by Meghan Conrad
Let's face it, guys: writing sex scenes is hard. I'd go so far as to say that for many people, sex scenes are the most difficult type of scene to write. Part of that is a sex scene is first and foremost an action scene, so you have to be aware of the timing and choreography the same way you would if you're writing a climactic scene in a thriller. To complicate things further, while the thriller writers have nearly infinite options for how their scene plays out, you guys have one, since obviously your scene ends in orgasm. And, just for good measure, the thiller writers have a wide assortment of guns, explosives and other incendiaries while you guys get about half a dozen words for genitalia. Ouch. Is it any wonder that so many people hate writing sex scenes?
So what can you do to make your sex scenes stand out? It's twofold.
Treat your sex scene like an action scene. Block out the choreography, making sure that everything you mention is possible. Keep an eye on where hands and arms are, making sure that you don't end up giving your hero three (or more!) hands. Make sure that the scene flows in a logical manner--does her bra somehow come off before her shirt? Do his pants come off twice?
Sometimes, even when the sex is fairly clear, I find that I need to chart things out. I'll make a flowchart, detailing exactly what happens when. Once it's written, I go back and list off all movements so I can look at them without being distracted by the story. This can be really useful, especially if you use sticky notes. If you decide that the scene needs revision, you can play musical notes until you have something that works.
Once you know what's happening when in your sex scene, you can start wondering how you're going to describe it. One of the biggest problems for sex scenes is that it's so easy for them to become repetitive or mechanical--the same words or actions are used over and over, in book after book.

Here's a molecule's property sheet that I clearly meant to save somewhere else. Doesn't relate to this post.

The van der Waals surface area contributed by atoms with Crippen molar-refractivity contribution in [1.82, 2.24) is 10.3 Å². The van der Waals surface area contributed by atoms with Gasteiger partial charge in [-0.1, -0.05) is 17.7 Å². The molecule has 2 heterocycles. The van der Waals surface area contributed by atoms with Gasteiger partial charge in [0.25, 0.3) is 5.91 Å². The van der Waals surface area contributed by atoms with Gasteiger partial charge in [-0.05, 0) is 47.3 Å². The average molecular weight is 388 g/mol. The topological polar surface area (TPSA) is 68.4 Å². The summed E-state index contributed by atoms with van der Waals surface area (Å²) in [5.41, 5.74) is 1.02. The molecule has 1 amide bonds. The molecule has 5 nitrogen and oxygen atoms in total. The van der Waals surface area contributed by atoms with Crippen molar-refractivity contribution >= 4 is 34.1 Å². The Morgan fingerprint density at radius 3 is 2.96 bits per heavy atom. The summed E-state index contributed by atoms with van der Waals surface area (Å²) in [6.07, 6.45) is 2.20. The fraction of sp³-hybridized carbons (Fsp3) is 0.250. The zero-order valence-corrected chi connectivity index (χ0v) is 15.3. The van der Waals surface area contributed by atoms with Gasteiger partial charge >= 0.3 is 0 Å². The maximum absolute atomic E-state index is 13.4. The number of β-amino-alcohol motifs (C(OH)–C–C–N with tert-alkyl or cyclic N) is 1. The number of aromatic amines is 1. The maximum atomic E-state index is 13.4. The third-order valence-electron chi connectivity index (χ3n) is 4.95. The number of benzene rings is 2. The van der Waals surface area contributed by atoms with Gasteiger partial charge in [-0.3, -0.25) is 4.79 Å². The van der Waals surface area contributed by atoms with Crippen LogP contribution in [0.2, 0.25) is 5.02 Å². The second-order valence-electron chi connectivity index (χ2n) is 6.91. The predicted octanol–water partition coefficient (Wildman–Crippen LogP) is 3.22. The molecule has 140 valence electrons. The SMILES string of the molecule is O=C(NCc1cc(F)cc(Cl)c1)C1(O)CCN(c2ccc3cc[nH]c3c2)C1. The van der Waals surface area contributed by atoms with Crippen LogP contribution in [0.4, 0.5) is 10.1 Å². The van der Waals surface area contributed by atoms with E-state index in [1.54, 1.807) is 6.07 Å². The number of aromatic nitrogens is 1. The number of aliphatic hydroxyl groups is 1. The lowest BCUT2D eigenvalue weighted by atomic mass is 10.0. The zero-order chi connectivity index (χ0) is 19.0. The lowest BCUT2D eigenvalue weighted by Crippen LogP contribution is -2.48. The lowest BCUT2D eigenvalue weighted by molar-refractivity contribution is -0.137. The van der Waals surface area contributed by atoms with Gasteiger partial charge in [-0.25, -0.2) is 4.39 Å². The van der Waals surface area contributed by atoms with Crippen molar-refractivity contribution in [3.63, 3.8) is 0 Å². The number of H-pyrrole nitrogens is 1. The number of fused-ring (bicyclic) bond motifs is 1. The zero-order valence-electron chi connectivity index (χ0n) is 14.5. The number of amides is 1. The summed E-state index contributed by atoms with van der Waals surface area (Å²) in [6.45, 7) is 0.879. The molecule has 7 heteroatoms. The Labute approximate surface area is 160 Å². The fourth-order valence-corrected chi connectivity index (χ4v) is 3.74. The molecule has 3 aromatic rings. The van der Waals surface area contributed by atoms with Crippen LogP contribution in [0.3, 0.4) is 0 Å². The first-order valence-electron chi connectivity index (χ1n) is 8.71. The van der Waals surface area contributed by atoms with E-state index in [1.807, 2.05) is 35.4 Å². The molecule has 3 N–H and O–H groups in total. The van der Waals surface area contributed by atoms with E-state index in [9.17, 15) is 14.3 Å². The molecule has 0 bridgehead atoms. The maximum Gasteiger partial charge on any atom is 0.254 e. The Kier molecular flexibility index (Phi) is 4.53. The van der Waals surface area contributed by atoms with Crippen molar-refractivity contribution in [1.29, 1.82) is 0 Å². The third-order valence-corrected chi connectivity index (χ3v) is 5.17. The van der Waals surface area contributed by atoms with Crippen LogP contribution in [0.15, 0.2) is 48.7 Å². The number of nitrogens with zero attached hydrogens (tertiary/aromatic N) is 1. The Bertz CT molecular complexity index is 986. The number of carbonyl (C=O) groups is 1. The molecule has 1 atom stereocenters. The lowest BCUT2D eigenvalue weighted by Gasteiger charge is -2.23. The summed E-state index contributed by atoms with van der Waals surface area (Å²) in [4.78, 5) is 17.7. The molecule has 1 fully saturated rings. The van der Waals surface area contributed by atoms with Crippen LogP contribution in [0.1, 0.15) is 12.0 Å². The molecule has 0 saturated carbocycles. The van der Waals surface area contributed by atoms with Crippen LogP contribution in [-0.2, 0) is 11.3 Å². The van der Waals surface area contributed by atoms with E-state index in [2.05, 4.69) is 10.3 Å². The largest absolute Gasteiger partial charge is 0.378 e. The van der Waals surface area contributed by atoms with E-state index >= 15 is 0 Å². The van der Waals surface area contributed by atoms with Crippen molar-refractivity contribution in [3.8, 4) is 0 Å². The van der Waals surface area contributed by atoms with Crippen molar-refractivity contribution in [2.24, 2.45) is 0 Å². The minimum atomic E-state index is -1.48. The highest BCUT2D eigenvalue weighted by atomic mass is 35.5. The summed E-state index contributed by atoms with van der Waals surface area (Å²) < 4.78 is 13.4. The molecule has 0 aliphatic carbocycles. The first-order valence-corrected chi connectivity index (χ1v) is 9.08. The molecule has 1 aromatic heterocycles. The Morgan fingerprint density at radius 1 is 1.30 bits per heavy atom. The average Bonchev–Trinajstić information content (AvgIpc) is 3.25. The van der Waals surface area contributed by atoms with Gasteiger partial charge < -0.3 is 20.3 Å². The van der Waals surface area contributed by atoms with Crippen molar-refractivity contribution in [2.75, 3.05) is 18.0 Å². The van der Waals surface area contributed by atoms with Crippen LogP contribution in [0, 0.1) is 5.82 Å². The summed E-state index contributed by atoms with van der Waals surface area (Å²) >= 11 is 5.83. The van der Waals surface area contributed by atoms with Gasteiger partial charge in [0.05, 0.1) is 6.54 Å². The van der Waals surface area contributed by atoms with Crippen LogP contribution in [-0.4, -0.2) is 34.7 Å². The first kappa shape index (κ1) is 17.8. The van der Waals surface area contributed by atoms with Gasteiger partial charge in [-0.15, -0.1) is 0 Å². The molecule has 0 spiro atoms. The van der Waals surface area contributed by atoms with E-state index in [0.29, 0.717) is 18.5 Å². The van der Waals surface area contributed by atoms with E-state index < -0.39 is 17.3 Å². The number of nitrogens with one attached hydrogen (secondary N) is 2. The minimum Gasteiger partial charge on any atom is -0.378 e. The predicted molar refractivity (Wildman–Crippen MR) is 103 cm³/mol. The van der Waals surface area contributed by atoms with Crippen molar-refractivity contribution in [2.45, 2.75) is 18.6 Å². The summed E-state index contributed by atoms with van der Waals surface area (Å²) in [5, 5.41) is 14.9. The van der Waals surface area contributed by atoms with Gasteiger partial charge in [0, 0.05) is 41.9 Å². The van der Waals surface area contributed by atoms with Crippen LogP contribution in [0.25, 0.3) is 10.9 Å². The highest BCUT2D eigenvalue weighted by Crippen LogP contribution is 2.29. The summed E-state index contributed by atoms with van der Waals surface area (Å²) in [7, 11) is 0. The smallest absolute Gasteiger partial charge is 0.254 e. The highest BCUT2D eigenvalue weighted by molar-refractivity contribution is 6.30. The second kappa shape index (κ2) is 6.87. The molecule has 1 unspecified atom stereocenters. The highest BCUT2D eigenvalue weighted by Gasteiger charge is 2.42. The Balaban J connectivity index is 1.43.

Some authors try to avoid this by using euphemisms whenever possible. "His throbbing trouser snake nudged against her labia, then slipped into her wet grotto." Ew. Especially in erotic romace, euphemisms are a bad idea. We might be able to skim past a few, but multiple euphemisms will trip up the reader--not only do we get sucked out of the story to wonder why you made that particular comparison (how is his penis like a ferret, again?) but repeated use of euphemisms makes your hero and heroine seem immature. If you can't say penis, should you really be having sex?
You also want to avoid Tab-A Slot-B sex scenes, scenes where the hero and heroine are clearly supposed to have sex, so they do. This is maybe the most common problem I see in submissions. The story's fine, the story's okay...and then suddenly the hero and heroine have sex, realize they're in love, and go off to live happily ever. All well and good, and there's certainly never wrong with sex + love + HEA, but you have to support that in your writing. There's more to writing sex scenes than just the physical aspect of it, and if you miss the underlying connection, you might as well not have the sex scene in at all.
It's not enough to tell your reader that the hero put his long, hard cock into the heroine's eager cunt. They need to know what it felt like, physically and emotionally. The emotional aspects are almost more important than the physical aspects, to be honest. These sex scenes are supposed to actively contribute to the development of the relationship, and you need to show us that. Tell us how the characters feel, what they're thinking. Give us more to think about than how big his cock is--tell us how satisfying it is, how he knows how to use it, how it makes her heart skip a beat.
When writing a sex scene, do:
- Pay attention to the emotional as well as the physical aspects.
- Utilize all of the character's senses. How does it smell? What does the other person taste like?
- Use charts and careful rereading to make sure that no one develops a third arm mid-coitus.
- Remember that with strongly emotional writing, a plan-vanillia, missionary-position sex scene can be every bit as sexy and arousing as a menage a trois with double penetration and light BDSM.
- Show us, don't tell us--saying "his long, hard cock was supremely satisfying" isn't anywhere near as evocative as telling us about how she was desperate for his cock, how she loved the sensation.
- Act like you're afraid to use graphic words. This isn't second grade, and saying penis isn't going to get you benched for recess.
- Get so caught up in making the sex as extreme as possible that you lose sight of the story.
- Forget why they're having sex in the first place--presumably it's more than just being in the same place at the same time. It's because they find the other person attractive, or because they're falling in love, or because they were both lonely. Don't cheapen the relationship in the name of sex.